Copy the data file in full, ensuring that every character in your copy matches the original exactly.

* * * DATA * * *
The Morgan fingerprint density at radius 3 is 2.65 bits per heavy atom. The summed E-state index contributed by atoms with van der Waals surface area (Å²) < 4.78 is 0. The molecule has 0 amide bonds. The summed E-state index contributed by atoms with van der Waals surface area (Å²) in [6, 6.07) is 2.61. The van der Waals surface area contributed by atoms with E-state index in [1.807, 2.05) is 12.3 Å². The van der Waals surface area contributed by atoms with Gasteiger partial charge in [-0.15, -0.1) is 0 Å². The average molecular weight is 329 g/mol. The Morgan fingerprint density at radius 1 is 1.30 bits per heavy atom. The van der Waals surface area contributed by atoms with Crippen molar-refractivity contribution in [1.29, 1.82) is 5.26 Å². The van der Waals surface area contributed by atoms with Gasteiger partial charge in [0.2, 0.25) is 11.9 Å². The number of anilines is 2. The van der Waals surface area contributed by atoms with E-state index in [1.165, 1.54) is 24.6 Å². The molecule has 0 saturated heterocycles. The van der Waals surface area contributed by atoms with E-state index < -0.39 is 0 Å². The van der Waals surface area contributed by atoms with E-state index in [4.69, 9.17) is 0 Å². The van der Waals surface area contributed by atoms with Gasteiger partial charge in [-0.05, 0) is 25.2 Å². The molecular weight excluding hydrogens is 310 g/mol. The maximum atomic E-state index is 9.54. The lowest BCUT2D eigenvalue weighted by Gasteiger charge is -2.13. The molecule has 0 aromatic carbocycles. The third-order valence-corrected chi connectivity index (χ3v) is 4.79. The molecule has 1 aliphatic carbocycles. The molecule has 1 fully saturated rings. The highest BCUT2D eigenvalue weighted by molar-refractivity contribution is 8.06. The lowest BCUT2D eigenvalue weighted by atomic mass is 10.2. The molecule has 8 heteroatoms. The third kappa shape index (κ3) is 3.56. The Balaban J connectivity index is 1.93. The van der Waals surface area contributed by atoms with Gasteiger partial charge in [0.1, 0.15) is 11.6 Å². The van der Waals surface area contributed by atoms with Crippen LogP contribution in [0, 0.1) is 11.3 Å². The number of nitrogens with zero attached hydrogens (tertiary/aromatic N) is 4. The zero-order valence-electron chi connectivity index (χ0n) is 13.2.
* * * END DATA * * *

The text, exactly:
The Morgan fingerprint density at radius 3 is 2.65 bits per heavy atom. The summed E-state index contributed by atoms with van der Waals surface area (Å²) < 4.78 is 0. The molecule has 0 amide bonds. The summed E-state index contributed by atoms with van der Waals surface area (Å²) in [6, 6.07) is 2.61. The van der Waals surface area contributed by atoms with E-state index in [1.807, 2.05) is 12.3 Å². The van der Waals surface area contributed by atoms with Gasteiger partial charge in [-0.15, -0.1) is 0 Å². The average molecular weight is 329 g/mol. The Morgan fingerprint density at radius 1 is 1.30 bits per heavy atom. The van der Waals surface area contributed by atoms with Crippen molar-refractivity contribution in [1.29, 1.82) is 5.26 Å². The van der Waals surface area contributed by atoms with Gasteiger partial charge in [0.2, 0.25) is 11.9 Å². The number of anilines is 2. The van der Waals surface area contributed by atoms with E-state index in [1.165, 1.54) is 24.6 Å². The molecule has 0 saturated heterocycles. The van der Waals surface area contributed by atoms with E-state index < -0.39 is 0 Å². The van der Waals surface area contributed by atoms with E-state index in [4.69, 9.17) is 0 Å². The van der Waals surface area contributed by atoms with Gasteiger partial charge in [-0.05, 0) is 25.2 Å². The molecular weight excluding hydrogens is 310 g/mol. The maximum atomic E-state index is 9.54. The lowest BCUT2D eigenvalue weighted by Gasteiger charge is -2.13. The molecule has 0 aromatic carbocycles. The third-order valence-corrected chi connectivity index (χ3v) is 4.79. The molecule has 1 aliphatic carbocycles. The molecule has 1 fully saturated rings. The highest BCUT2D eigenvalue weighted by molar-refractivity contribution is 8.06. The lowest BCUT2D eigenvalue weighted by atomic mass is 10.2. The molecule has 8 heteroatoms. The third kappa shape index (κ3) is 3.56. The Balaban J connectivity index is 1.93. The van der Waals surface area contributed by atoms with Gasteiger partial charge in [0.1, 0.15) is 11.6 Å². The van der Waals surface area contributed by atoms with Crippen LogP contribution in [0, 0.1) is 11.3 Å². The number of nitrogens with zero attached hydrogens (tertiary/aromatic N) is 4. The zero-order valence-electron chi connectivity index (χ0n) is 13.2.